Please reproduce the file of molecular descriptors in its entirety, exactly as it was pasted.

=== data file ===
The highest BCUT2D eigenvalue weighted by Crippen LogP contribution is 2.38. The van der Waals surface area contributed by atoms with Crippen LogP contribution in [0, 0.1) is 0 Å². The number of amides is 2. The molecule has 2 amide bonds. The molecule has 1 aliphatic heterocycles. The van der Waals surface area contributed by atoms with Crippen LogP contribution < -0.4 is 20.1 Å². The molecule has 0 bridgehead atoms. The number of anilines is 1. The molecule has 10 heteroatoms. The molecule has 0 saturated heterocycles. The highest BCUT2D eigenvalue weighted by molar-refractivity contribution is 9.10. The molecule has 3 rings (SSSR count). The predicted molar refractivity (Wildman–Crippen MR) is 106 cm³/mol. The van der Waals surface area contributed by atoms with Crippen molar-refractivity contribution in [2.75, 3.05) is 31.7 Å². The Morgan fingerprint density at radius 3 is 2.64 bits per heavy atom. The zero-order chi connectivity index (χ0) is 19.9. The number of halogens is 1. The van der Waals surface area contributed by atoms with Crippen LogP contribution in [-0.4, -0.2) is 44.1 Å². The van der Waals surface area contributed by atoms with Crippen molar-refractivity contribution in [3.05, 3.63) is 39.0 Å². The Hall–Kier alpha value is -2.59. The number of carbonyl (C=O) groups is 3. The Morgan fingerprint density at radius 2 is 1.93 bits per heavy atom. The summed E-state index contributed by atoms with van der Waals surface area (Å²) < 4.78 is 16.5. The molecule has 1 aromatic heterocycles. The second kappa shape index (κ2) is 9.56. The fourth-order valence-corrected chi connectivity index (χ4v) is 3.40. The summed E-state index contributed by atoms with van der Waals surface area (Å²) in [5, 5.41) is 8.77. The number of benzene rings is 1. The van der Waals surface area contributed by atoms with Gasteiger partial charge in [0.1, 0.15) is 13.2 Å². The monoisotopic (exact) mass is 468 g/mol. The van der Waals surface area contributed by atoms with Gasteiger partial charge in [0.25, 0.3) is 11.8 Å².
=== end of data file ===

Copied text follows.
The highest BCUT2D eigenvalue weighted by Crippen LogP contribution is 2.38. The van der Waals surface area contributed by atoms with Crippen LogP contribution in [0, 0.1) is 0 Å². The number of amides is 2. The molecule has 2 amide bonds. The molecule has 1 aliphatic heterocycles. The van der Waals surface area contributed by atoms with Crippen LogP contribution < -0.4 is 20.1 Å². The molecule has 0 bridgehead atoms. The number of anilines is 1. The molecule has 10 heteroatoms. The molecule has 0 saturated heterocycles. The highest BCUT2D eigenvalue weighted by molar-refractivity contribution is 9.10. The molecule has 3 rings (SSSR count). The predicted molar refractivity (Wildman–Crippen MR) is 106 cm³/mol. The van der Waals surface area contributed by atoms with Crippen molar-refractivity contribution in [2.75, 3.05) is 31.7 Å². The Morgan fingerprint density at radius 3 is 2.64 bits per heavy atom. The zero-order chi connectivity index (χ0) is 19.9. The number of halogens is 1. The van der Waals surface area contributed by atoms with Crippen LogP contribution in [-0.4, -0.2) is 44.1 Å². The van der Waals surface area contributed by atoms with Crippen molar-refractivity contribution in [3.05, 3.63) is 39.0 Å². The Hall–Kier alpha value is -2.59. The number of carbonyl (C=O) groups is 3. The Morgan fingerprint density at radius 2 is 1.93 bits per heavy atom. The summed E-state index contributed by atoms with van der Waals surface area (Å²) < 4.78 is 16.5. The molecule has 1 aromatic heterocycles. The second kappa shape index (κ2) is 9.56. The fourth-order valence-corrected chi connectivity index (χ4v) is 3.40. The summed E-state index contributed by atoms with van der Waals surface area (Å²) in [5, 5.41) is 8.77. The number of benzene rings is 1. The van der Waals surface area contributed by atoms with Gasteiger partial charge in [0.1, 0.15) is 13.2 Å². The monoisotopic (exact) mass is 468 g/mol. The van der Waals surface area contributed by atoms with Gasteiger partial charge in [0.25, 0.3) is 11.8 Å².